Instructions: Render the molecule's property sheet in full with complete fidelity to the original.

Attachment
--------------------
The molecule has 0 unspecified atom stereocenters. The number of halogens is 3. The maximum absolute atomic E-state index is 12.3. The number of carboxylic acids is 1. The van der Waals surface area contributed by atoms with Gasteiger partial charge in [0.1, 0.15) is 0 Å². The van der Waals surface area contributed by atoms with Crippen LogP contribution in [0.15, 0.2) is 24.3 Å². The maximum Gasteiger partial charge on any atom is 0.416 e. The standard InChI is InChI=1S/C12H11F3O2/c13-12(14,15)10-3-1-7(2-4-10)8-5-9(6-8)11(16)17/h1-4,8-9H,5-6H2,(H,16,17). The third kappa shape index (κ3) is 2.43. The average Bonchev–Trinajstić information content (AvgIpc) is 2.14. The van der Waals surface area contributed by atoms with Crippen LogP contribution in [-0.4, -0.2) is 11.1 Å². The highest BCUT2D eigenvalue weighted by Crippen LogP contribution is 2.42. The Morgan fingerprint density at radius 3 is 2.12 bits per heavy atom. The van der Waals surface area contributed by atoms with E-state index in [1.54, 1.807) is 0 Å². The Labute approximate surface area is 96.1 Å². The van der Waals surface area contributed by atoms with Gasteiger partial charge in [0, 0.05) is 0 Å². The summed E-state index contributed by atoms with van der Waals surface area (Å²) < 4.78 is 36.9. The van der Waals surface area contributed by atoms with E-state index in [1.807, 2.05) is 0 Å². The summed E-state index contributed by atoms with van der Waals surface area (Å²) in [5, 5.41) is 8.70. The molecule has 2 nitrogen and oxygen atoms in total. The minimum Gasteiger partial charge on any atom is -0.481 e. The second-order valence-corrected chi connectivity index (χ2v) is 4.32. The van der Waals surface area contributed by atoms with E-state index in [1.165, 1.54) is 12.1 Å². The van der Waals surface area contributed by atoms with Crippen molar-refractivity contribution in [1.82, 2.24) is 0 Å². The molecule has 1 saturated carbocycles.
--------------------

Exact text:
The molecule has 0 unspecified atom stereocenters. The number of halogens is 3. The maximum absolute atomic E-state index is 12.3. The number of carboxylic acids is 1. The van der Waals surface area contributed by atoms with Gasteiger partial charge in [0.1, 0.15) is 0 Å². The van der Waals surface area contributed by atoms with Crippen LogP contribution in [0.15, 0.2) is 24.3 Å². The maximum Gasteiger partial charge on any atom is 0.416 e. The standard InChI is InChI=1S/C12H11F3O2/c13-12(14,15)10-3-1-7(2-4-10)8-5-9(6-8)11(16)17/h1-4,8-9H,5-6H2,(H,16,17). The third kappa shape index (κ3) is 2.43. The average Bonchev–Trinajstić information content (AvgIpc) is 2.14. The van der Waals surface area contributed by atoms with Crippen LogP contribution in [-0.4, -0.2) is 11.1 Å². The highest BCUT2D eigenvalue weighted by Crippen LogP contribution is 2.42. The Morgan fingerprint density at radius 3 is 2.12 bits per heavy atom. The van der Waals surface area contributed by atoms with E-state index in [1.54, 1.807) is 0 Å². The Labute approximate surface area is 96.1 Å². The van der Waals surface area contributed by atoms with Gasteiger partial charge in [0, 0.05) is 0 Å². The summed E-state index contributed by atoms with van der Waals surface area (Å²) < 4.78 is 36.9. The van der Waals surface area contributed by atoms with E-state index in [1.807, 2.05) is 0 Å². The summed E-state index contributed by atoms with van der Waals surface area (Å²) in [5, 5.41) is 8.70. The molecule has 2 nitrogen and oxygen atoms in total. The minimum Gasteiger partial charge on any atom is -0.481 e. The second-order valence-corrected chi connectivity index (χ2v) is 4.32. The van der Waals surface area contributed by atoms with E-state index in [1.165, 1.54) is 12.1 Å². The van der Waals surface area contributed by atoms with Crippen molar-refractivity contribution in [1.82, 2.24) is 0 Å². The molecule has 1 saturated carbocycles.